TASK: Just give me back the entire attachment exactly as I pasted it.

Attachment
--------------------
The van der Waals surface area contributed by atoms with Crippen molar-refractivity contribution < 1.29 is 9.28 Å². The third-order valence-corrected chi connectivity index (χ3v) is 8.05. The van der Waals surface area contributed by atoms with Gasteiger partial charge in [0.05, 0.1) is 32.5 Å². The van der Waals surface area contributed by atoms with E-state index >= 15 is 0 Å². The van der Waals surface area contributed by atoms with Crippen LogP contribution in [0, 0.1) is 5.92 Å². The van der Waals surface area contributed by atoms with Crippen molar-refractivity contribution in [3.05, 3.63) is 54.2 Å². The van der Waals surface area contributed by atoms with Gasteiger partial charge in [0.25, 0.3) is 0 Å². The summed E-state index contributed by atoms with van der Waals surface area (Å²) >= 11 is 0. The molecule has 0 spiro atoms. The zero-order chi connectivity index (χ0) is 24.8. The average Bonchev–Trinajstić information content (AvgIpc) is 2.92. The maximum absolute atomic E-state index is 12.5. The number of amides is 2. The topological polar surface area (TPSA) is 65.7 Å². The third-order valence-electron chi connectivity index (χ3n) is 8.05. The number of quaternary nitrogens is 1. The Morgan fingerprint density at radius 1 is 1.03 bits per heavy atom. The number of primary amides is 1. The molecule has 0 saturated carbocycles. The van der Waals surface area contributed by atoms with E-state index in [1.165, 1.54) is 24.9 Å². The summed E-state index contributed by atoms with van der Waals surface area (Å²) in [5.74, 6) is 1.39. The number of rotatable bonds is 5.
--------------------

The van der Waals surface area contributed by atoms with Crippen molar-refractivity contribution < 1.29 is 9.28 Å². The third-order valence-corrected chi connectivity index (χ3v) is 8.05. The van der Waals surface area contributed by atoms with Gasteiger partial charge in [0.05, 0.1) is 32.5 Å². The van der Waals surface area contributed by atoms with E-state index >= 15 is 0 Å². The van der Waals surface area contributed by atoms with Crippen LogP contribution in [0, 0.1) is 5.92 Å². The van der Waals surface area contributed by atoms with Crippen molar-refractivity contribution in [3.05, 3.63) is 54.2 Å². The van der Waals surface area contributed by atoms with Gasteiger partial charge in [0.25, 0.3) is 0 Å². The summed E-state index contributed by atoms with van der Waals surface area (Å²) >= 11 is 0. The molecule has 0 spiro atoms. The zero-order chi connectivity index (χ0) is 24.8. The average Bonchev–Trinajstić information content (AvgIpc) is 2.92. The maximum absolute atomic E-state index is 12.5. The number of amides is 2. The topological polar surface area (TPSA) is 65.7 Å². The third-order valence-electron chi connectivity index (χ3n) is 8.05. The number of quaternary nitrogens is 1. The Morgan fingerprint density at radius 1 is 1.03 bits per heavy atom. The number of primary amides is 1. The molecule has 0 saturated carbocycles. The van der Waals surface area contributed by atoms with E-state index in [1.165, 1.54) is 24.9 Å². The summed E-state index contributed by atoms with van der Waals surface area (Å²) in [5.74, 6) is 1.39. The number of rotatable bonds is 5.